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Buddhism and cultural adjustability


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Labh, Baidyanath










Being a philosophical thought and religious system based on rational thinking, Buddhism provides a practical way of life. Historically, Buddhism spread to different parts of the world through its message of love, amity, compassion and tolerance. Keeping the thread of ‘tolerance’ as a tool, it was welcomed almost in every nook and corner and gradually got adopted even in the alien lands. It adjusted and intermingled with different cultures keeping its own identity alive. In the process, Buddhism developed different forms in the shape of sects, sub-sects and schools of philosophical thoughts etc. Buddhism got split into two sects after the second Buddhist Council and multiplied to eighteen by the time of Aúoka. Aúoka dispatched missionaries to various regions of India and even to various other countries. Buddhism was received in countries like Sri Lanka and some other parts of the world in high esteem. Because of its liberal attitude, Buddhism assimilated the local cultural, social and religious elements into its fold; which brought serious changes in Buddhism as well. In India, too, with the rise of Mahâyâna, fundamental changes took place in Buddhism. The Buddha himself got deified and pantheon of gods came into existence. The wheel of development did not stop here and a time came when the Buddha declared himself as the Creator of this Universe. Different countries translated and reproduced the Buddhist scriptures into their own languages, which multiplied and diversified Buddhism. However, the basic elements of Buddhism such as, universal brotherhood, friendliness, compassion, humanism, equality, rationality, theory of karma and effect etc. have remained intact in all these sects-sub-sects, schools and sub-schools.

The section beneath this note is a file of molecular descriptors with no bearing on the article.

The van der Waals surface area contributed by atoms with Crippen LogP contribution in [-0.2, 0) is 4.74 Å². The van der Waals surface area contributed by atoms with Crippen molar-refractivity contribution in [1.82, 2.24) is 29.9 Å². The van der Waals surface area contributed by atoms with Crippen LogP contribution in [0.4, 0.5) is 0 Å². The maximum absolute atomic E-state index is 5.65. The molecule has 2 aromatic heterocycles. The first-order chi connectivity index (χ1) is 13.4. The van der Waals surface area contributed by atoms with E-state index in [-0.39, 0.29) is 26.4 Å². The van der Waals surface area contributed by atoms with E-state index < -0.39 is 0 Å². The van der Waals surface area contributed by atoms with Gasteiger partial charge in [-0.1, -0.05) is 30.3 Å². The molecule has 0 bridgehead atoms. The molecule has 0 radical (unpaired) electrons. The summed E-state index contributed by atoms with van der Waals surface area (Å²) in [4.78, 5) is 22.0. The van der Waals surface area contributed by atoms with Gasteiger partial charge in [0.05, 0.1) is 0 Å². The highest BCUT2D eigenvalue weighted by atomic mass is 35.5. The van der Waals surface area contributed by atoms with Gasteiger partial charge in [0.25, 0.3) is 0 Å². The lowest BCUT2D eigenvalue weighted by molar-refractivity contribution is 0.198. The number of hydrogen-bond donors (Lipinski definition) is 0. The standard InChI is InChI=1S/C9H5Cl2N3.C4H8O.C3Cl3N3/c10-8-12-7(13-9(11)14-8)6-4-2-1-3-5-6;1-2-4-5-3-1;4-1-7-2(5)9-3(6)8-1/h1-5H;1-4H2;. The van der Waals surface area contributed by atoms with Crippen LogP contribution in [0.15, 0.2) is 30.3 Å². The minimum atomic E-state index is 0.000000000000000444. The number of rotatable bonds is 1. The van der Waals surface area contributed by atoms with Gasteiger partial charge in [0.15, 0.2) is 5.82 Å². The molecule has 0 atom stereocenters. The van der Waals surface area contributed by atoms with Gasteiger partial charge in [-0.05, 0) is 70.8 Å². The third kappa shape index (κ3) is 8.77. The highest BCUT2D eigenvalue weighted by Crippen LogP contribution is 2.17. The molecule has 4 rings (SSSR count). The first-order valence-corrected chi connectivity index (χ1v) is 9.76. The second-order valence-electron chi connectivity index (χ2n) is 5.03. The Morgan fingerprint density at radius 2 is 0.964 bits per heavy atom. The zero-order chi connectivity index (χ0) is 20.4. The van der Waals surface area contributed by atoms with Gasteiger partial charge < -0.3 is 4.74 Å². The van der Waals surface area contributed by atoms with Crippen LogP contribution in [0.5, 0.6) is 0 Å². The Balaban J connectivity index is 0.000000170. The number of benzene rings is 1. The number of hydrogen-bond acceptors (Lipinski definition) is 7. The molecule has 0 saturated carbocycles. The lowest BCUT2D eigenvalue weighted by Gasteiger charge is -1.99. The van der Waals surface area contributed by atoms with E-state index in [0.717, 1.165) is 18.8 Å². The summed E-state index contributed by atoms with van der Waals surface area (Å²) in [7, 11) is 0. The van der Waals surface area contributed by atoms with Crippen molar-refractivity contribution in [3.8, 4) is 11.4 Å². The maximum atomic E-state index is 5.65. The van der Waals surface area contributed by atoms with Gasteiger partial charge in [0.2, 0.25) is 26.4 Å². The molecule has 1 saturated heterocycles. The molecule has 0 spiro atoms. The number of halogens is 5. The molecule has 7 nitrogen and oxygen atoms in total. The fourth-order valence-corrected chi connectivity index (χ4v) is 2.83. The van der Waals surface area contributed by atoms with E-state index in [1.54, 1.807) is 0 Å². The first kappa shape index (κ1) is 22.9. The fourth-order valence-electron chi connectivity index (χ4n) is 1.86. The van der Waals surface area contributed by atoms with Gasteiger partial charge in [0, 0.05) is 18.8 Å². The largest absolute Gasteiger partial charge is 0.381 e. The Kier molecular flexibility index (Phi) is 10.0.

So far as the present global scenario is concerned, it is multi-ethnic, multi-lingual, multi-religious, multi-philosophical and multi-cultural. Buddhism as a religio-philosophical system spread to almost the whole south, south-east, east, north-east and central Asia. However, it has spread to much larger part of the world as a friendly, humanistic and rational way of life. As a result, Buddhism has made inroads as a liberal way of life and even an academic discipline in western countries also which are pre-dominantly Christian. This shows Buddhism as a messenger of cultural adjustability in the present world. In the proposed paper, efforts will be made to elaborate these very points.